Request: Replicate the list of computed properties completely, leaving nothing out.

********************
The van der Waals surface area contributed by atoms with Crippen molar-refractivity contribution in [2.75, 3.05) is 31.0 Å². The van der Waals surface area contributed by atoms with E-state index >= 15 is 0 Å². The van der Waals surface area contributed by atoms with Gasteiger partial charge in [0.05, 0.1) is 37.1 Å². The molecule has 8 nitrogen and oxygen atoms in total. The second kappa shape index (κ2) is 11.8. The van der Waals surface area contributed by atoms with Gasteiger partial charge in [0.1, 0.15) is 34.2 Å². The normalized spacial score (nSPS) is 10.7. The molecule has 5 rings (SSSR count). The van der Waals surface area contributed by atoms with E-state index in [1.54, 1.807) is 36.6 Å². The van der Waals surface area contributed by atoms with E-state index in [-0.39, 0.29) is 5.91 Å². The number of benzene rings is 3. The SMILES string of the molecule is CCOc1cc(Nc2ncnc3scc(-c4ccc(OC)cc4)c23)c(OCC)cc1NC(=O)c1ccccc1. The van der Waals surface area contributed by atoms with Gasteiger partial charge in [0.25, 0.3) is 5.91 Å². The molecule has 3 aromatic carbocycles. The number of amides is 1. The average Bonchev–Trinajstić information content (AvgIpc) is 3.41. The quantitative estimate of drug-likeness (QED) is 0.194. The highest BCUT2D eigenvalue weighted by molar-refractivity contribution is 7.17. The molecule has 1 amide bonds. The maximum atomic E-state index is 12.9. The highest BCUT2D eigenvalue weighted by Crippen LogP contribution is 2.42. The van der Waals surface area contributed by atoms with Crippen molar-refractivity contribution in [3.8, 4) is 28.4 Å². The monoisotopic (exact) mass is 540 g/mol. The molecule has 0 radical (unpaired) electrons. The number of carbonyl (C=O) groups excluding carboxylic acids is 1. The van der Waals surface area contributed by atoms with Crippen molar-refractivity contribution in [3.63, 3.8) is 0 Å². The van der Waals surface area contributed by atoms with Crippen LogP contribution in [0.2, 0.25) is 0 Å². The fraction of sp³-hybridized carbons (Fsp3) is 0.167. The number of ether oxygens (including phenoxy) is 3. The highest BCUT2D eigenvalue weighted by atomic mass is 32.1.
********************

The van der Waals surface area contributed by atoms with Crippen molar-refractivity contribution in [2.75, 3.05) is 31.0 Å². The van der Waals surface area contributed by atoms with E-state index >= 15 is 0 Å². The van der Waals surface area contributed by atoms with Gasteiger partial charge in [0.05, 0.1) is 37.1 Å². The molecule has 8 nitrogen and oxygen atoms in total. The second kappa shape index (κ2) is 11.8. The van der Waals surface area contributed by atoms with Gasteiger partial charge in [0.1, 0.15) is 34.2 Å². The normalized spacial score (nSPS) is 10.7. The molecule has 5 rings (SSSR count). The van der Waals surface area contributed by atoms with E-state index in [1.54, 1.807) is 36.6 Å². The van der Waals surface area contributed by atoms with E-state index in [-0.39, 0.29) is 5.91 Å². The number of benzene rings is 3. The SMILES string of the molecule is CCOc1cc(Nc2ncnc3scc(-c4ccc(OC)cc4)c23)c(OCC)cc1NC(=O)c1ccccc1. The van der Waals surface area contributed by atoms with Gasteiger partial charge in [0.25, 0.3) is 5.91 Å². The molecule has 3 aromatic carbocycles. The number of amides is 1. The average Bonchev–Trinajstić information content (AvgIpc) is 3.41. The quantitative estimate of drug-likeness (QED) is 0.194. The highest BCUT2D eigenvalue weighted by molar-refractivity contribution is 7.17. The molecule has 1 amide bonds. The maximum atomic E-state index is 12.9. The highest BCUT2D eigenvalue weighted by Crippen LogP contribution is 2.42. The van der Waals surface area contributed by atoms with Crippen molar-refractivity contribution in [3.8, 4) is 28.4 Å². The monoisotopic (exact) mass is 540 g/mol. The molecule has 0 radical (unpaired) electrons. The number of carbonyl (C=O) groups excluding carboxylic acids is 1. The van der Waals surface area contributed by atoms with Crippen molar-refractivity contribution in [3.63, 3.8) is 0 Å². The van der Waals surface area contributed by atoms with Crippen LogP contribution in [0.2, 0.25) is 0 Å². The fraction of sp³-hybridized carbons (Fsp3) is 0.167. The number of ether oxygens (including phenoxy) is 3. The highest BCUT2D eigenvalue weighted by atomic mass is 32.1.